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OriginsEdit

Formed initially on 8th January 1912 by John Dube, Pixley ka Isaka Seme and Sol Plaatje along with chiefs, people's representatives, and church organizations, and other prominent individuals to bring all Africans together as one people to defend their rights and freedoms, the ANC from its inception represented both traditional and modern elements, from tribal chiefs to church and community bodies and educated black professionals, though women were only admitted as affiliate members from 1931 and as full members in 1943.

The formation of the ANC Youth League in 1944 by Nelson Mandela, Walter Sisulu, and Oliver Tambo heralded a new generation committed to building non-violent mass action against the legal underpinnings of the white minority's supremacy. In 1947 the ANC allied with the Natal Indian Congress and Transvaal Indian Congress, broadening the basis of its opposition to the government...

Opposition to ApartheidEdit

The return of an Afrikaner-led National Party government by the overwhelmingly white electorate in 1948 signaled the advent of the policy of Apartheid. During the 1950s, non-whites were removed from electoral rolls, residence and mobility laws were tightened and political activities restricted.

In June 1952, the ANC joined with other anti-Apartheid organizations in a Defiance Campaign against the restriction of political, labour and residential rights, during which protesters deliberately violated oppressive laws, following the example of Mahatma Gandhi's passive resistance in KwaZulu-Natal and in India. The campaign was called off in April 1953 after new laws prohibiting protest meetings were passed.

In June 1955 the Congress of the People, organised by the ANC and Indian, Coloured and White organizations at Kliptown near Johannesburg, adopted the Freedom Charter, henceforth the fundamental document of the anti-Apartheid struggle with its demand for equal rights for all regardless of race. As opposition to the regime's policies continued, 156 leading members of the ANC and allied organisations were arrested in 1956; the resulting "Treason Trial" ended with their acquittal five years later.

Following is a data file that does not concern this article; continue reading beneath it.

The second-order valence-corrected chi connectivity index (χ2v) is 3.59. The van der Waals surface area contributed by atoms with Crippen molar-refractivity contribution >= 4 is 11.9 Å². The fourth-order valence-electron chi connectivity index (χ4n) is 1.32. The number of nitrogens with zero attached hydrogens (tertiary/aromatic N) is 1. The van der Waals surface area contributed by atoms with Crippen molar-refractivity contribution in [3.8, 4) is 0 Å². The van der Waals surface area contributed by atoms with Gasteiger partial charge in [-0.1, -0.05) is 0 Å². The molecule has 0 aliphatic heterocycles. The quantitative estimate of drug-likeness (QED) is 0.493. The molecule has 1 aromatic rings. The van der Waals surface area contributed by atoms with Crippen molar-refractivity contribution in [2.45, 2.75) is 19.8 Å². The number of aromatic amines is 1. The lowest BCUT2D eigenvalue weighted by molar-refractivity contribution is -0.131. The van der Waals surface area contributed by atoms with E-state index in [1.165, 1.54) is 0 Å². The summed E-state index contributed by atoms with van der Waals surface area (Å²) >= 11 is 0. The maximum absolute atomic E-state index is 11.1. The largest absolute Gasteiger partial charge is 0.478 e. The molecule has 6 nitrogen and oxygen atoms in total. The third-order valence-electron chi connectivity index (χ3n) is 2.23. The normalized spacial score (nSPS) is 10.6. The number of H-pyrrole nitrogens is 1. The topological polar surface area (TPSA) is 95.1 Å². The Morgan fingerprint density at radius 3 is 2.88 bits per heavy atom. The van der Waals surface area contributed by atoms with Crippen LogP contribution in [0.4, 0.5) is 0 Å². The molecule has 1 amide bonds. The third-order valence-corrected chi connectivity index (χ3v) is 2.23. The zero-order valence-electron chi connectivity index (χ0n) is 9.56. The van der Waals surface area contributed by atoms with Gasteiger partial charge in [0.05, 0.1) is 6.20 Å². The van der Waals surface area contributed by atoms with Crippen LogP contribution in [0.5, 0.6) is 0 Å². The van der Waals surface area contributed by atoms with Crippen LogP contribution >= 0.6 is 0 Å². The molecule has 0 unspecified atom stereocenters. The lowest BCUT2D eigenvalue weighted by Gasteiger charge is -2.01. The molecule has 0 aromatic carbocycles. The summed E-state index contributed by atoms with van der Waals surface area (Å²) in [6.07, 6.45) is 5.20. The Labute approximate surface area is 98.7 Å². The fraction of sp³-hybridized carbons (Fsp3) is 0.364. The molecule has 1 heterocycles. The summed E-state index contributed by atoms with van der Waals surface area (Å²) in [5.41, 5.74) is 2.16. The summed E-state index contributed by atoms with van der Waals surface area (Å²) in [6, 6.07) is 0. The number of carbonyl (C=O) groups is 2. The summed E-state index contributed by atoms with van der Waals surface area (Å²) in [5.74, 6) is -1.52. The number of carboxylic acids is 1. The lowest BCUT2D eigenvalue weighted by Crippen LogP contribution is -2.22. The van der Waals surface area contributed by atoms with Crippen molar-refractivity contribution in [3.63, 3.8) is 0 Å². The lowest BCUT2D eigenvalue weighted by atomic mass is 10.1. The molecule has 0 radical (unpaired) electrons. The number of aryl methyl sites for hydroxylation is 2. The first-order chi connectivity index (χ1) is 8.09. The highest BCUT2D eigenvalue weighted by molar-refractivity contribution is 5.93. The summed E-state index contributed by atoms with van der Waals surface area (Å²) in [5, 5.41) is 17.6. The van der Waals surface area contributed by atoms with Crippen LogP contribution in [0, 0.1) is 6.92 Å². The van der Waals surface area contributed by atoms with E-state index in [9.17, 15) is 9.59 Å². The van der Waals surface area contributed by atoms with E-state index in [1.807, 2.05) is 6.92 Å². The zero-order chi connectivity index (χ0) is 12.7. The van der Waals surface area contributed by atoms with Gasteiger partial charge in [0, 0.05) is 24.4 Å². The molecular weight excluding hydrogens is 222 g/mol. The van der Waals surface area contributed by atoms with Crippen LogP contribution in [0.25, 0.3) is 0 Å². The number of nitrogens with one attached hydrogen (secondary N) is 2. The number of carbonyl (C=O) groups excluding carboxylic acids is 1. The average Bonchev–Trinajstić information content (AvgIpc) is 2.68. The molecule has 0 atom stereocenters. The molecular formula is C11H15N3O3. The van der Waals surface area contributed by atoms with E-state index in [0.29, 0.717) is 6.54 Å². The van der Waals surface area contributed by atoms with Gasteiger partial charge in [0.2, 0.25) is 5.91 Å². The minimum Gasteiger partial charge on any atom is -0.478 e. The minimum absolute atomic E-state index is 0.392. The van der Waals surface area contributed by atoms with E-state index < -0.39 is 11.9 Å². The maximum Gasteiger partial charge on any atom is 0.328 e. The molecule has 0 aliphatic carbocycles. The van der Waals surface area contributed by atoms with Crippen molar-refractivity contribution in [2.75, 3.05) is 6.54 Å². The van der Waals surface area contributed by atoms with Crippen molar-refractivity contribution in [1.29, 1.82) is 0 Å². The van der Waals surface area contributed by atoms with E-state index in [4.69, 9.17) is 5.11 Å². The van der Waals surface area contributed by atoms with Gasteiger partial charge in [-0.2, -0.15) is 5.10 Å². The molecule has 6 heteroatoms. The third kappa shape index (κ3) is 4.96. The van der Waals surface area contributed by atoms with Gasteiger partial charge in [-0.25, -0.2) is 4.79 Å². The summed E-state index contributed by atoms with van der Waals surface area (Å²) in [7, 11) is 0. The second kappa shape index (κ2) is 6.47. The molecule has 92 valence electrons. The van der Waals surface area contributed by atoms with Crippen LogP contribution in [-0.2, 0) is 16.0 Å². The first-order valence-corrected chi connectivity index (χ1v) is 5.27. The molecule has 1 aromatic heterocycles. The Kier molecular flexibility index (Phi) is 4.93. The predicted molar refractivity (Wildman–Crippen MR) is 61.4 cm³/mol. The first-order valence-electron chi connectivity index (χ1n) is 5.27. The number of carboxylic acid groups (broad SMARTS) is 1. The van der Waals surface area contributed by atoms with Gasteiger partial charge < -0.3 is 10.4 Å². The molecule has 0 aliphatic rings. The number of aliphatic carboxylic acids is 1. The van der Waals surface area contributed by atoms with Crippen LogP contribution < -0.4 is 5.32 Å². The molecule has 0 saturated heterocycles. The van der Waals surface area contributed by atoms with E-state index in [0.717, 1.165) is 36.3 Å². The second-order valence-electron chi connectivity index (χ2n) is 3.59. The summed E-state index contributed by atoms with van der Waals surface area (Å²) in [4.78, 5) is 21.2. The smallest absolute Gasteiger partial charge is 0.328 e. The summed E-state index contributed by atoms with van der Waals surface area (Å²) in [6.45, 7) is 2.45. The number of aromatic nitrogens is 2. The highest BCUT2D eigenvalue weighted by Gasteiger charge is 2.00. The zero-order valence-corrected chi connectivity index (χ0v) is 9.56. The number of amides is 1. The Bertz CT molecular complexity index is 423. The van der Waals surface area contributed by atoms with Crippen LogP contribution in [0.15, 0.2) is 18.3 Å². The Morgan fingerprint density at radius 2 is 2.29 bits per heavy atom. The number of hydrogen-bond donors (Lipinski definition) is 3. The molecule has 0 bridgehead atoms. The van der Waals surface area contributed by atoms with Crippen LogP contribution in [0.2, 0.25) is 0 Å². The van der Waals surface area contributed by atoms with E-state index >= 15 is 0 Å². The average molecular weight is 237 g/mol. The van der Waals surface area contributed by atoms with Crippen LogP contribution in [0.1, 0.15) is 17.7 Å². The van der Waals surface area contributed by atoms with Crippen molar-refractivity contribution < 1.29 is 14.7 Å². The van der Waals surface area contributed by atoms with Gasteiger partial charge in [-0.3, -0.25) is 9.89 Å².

The ANC first called for an academic boycott of South Africa in protest of its Apartheid policies in 1958 in Ghana. The call was repeated the following year in London.[1]

In 1959 a number of members broke away from the ANC because they objected to the ANC's reorientation from African nationalist policies. They formed the rival Pan Africanist Congress (PAC), led by Robert Sobukwe.

Protest and banningEdit

The ANC planned a campaign against the Pass Laws, which required blacks to carry an identity card at all times to justify their presence in White areas, to begin on 31 March 1960. The PAC pre-empted the ANC by holding unarmed protests 10 days earlier, during which 69 protesters were killed and 180 injured by police fire in what became known as the Sharpeville massacre.

In the aftermath of the tragedy, both organisations were banned from political activity. International opposition to the regime increased throughout the 1950s and 1960s, fueled by the growing number of newly independent nations, the Anti-Apartheid Movement in Britain and the civil rights movement in the United States. In 1960, the leader of the ANC, Albert Luthuli, won the Nobel Peace Prize, a feat that would be repeated in 1993 by the next leader of the ANC, Nelson Mandela, and F.W. de Klerk jointly, for their actions in helping to negotiate peaceful transition after Mandela's release from prison, which was a great step towards better rights for blacks.